A protest near Cranston City Hall Saturday called attention to the Cranston City Council‘s efforts, in collaboration with Mayor Alan Fung, to pass a law that would fine panhandlers and motorists offering to help panhandlers. The protest, which lasted about three hours, drew a lot of attention from motorists at the intersection of Park and Pontiac Avenue. The law would not only ban motorists from handing money to panhandlers, it would also ban school fundraising, selling flowers or newspapers to motorists and political protesters handing out flyers. (Like the protesters at this intersection were doing.)
Cranston’s attempt to pass a similar ordinance was challenged in court by the Rhode Island ACLU and struck down. An ordinance in Providence suffered a similar fate. City Council President Michael Farina seems intent on passing this new ordinance and seems confident that the city council has sufficiently disguised the intent of the bill to fool the courts.
Fung and Farina claim that this new bill is not about criminalizing poverty but about public safety. Opponents of the bill say that the inevitable court challenge will waste thousands of city dollars at taxpayer expense.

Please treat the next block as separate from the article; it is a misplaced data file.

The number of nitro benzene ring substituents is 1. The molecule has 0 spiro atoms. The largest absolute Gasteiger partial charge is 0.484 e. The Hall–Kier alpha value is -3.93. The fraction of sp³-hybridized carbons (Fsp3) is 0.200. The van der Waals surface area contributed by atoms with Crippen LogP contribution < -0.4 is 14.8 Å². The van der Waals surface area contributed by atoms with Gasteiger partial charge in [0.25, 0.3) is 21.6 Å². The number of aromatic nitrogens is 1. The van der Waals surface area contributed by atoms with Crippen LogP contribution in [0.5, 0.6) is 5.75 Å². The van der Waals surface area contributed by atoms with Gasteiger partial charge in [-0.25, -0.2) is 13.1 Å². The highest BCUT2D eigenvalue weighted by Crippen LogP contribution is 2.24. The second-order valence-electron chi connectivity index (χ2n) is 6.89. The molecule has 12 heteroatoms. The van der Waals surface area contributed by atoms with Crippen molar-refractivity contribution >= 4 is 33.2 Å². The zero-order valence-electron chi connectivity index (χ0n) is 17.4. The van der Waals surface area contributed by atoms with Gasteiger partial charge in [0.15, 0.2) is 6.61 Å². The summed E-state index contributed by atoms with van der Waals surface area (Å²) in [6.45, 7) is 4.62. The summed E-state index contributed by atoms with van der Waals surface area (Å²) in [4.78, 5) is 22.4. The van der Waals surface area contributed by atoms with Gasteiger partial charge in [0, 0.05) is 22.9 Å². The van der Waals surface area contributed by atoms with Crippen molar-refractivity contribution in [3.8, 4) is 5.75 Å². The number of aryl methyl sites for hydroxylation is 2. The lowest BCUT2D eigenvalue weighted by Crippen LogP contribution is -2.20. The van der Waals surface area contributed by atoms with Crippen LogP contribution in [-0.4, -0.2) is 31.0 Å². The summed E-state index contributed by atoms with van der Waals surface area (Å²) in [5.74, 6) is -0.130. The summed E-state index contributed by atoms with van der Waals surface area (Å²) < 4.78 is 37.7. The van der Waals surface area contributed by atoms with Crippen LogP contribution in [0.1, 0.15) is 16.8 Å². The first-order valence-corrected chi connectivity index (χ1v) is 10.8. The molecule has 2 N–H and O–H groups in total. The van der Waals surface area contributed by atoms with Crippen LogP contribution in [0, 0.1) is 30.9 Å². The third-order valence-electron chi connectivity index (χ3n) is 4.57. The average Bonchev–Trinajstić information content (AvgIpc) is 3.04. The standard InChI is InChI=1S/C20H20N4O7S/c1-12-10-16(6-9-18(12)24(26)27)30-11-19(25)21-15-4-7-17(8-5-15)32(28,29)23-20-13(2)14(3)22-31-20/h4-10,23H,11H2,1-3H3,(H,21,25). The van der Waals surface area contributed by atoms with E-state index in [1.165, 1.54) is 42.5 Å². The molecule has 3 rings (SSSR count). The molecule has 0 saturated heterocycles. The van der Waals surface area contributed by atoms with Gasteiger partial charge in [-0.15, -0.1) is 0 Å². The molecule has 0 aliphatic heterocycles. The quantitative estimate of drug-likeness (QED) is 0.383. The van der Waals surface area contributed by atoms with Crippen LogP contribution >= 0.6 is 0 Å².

To John Donegan, this is a First Amendment issue. “Do not let the Cranston City Council limit your freedom of speech,” said Donegan to passing motorists, “Don’t let them make illegal campaigns like ‘Fill the Boot.’ Don’t let them criminalize compassion. Call your representative and say ‘No’ to the panhandling ordinance.”
Cranston State Representative Charlene Lima has introduced a version of the panhandling ordinance to the General Assembly in an effort to take the issue statewide, but that bill is seriously flawed and unlikely to advance. Lima is also a co-sponsor of Representative Robert Nardolillo‘s bill that would criminalize loitering on highways or median strips. Both bills are thinly veiled attempts to criminalize poverty.
A public hearing on the Cranston ordinance is scheduled for February 15 at the Cranston City Hall.